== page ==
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Is Autolus Therapeutics (NASDAQ:AUTL) In A Good Position To Deliver On Growth Plans?

Simply Wall St

We can readily understand why investors are attracted to unprofitable companies. For example, although Amazon.com made losses for many years after listing, if you had bought and held the shares since 1999, you would have made a fortune. But the harsh reality is that very many loss making companies burn through all their cash and go bankrupt.

So should Autolus Therapeutics (NASDAQ:AUTL) shareholders be worried about its cash burn? In this report, we will consider the company's annual negative free cash flow, henceforth referring to it as the 'cash burn'. First, we'll determine its cash runway by comparing its cash burn with its cash reserves.

Check out our latest analysis for Autolus Therapeutics

When Might Autolus Therapeutics Run Out Of Money?

A company's cash runway is calculated by dividing its cash hoard by its cash burn. When Autolus Therapeutics last reported its balance sheet in March 2020, it had zero debt and cash worth US$243m. Importantly, its cash burn was US$120m over the trailing twelve months. That means it had a cash runway of about 2.0 years as of March 2020. Arguably, that's a prudent and sensible length of runway to have. The image below shows how its cash balance has been changing over the last few years.

NasdaqGS:AUTL Historical Debt May 9th 2020

How Well Is Autolus Therapeutics Growing?

At first glance it's a bit worrying to see that Autolus Therapeutics actually boosted its cash burn by 2.0%, year on year. It's even more troubling to see that operating revenue fell 53% during the period. Considering both these metrics, we're a little concerned about how the company is developing. Clearly, however, the crucial factor is whether the company will grow its business going forward. So you might want to take a peek at how much the company is expected to grow in the next few years.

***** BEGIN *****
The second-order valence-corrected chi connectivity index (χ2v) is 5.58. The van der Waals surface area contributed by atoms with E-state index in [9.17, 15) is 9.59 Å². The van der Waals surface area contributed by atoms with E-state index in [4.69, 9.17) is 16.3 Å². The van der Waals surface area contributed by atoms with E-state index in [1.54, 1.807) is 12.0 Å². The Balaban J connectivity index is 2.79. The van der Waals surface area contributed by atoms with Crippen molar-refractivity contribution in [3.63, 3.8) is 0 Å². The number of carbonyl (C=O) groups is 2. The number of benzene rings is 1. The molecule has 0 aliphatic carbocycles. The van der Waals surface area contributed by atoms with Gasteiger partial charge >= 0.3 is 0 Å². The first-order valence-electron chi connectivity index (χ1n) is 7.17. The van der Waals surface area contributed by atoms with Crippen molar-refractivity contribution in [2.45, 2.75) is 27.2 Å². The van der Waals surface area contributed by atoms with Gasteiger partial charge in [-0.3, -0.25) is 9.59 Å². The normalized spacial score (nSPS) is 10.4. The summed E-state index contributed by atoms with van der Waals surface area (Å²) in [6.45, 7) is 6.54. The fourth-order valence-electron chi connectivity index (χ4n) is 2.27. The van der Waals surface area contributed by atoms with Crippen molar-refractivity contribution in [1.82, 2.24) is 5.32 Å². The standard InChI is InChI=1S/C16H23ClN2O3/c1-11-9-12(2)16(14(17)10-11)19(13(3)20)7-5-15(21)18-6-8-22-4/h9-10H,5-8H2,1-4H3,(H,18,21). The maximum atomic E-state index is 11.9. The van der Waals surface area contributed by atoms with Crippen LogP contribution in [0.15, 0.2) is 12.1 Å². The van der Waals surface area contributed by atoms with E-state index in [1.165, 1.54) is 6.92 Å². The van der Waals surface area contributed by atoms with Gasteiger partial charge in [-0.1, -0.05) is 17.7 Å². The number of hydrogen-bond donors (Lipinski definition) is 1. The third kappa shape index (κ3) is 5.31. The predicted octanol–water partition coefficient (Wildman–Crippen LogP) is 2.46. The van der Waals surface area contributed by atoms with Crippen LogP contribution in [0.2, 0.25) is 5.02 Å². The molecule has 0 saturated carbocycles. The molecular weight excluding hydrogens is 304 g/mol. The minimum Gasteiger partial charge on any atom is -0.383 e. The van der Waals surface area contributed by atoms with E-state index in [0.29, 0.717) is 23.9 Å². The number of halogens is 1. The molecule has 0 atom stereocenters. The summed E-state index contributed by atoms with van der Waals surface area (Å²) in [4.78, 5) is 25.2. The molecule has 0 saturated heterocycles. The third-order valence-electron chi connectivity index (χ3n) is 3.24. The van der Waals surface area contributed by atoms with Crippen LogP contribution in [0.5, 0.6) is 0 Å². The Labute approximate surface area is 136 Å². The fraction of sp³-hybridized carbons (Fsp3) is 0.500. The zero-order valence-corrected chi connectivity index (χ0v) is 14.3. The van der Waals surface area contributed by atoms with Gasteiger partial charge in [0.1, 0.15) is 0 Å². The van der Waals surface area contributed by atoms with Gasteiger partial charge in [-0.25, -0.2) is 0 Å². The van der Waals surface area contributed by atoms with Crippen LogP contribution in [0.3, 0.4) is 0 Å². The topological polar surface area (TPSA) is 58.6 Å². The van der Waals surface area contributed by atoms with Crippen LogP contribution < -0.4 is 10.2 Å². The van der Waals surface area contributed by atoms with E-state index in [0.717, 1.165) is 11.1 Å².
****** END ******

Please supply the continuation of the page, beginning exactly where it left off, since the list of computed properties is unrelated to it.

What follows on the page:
How Hard Would It Be For Autolus Therapeutics To Raise More Cash For Growth?

Even though it seems like Autolus Therapeutics is developing its business nicely, we still like to consider how easily it could raise more money to accelerate growth. Generally speaking, a listed business can raise new cash through issuing shares or taking on debt. One of the main advantages held by publicly listed companies is that they can sell shares to investors to raise cash to fund growth. By comparing a company's annual cash burn to its total market capitalisation, we can estimate roughly how many shares it would have to issue in order to run the company for another year (at the same burn rate).

Autolus Therapeutics's cash burn of US$120m is about 23% of its US$527m market capitalisation. That's fairly notable cash burn, so if the company had to sell shares to cover the cost of another year's operations, shareholders would suffer some costly dilution.

Is Autolus Therapeutics's Cash Burn A Worry?

On this analysis of Autolus Therapeutics's cash burn, we think its cash runway was reassuring, while its falling revenue has us a bit worried. We don't think its cash burn is particularly problematic, but after considering the range of factors in this article, we do think shareholders should be monitoring how it changes over time. Separately, we looked at different risks affecting the company and spotted 5 warning signs for Autolus Therapeutics (of which 1 shouldn't be ignored!) you should know about.

Of course, you might find a fantastic investment by looking elsewhere. So take a peek at this free list of companies insiders are buying, and this list of stocks growth stocks (according to analyst forecasts)

If you spot an error that warrants correction, please contact the editor at editorial-team@simplywallst.com. This article by Simply Wall St is general in nature. It does not constitute a recommendation to buy or sell any stock, and does not take account of your objectives, or your financial situation. Simply Wall St has no position in the stocks mentioned.

We aim to bring you long-term focused research analysis driven by fundamental data. Note that our analysis may not factor in the latest price-sensitive company announcements or qualitative material. Thank you for reading.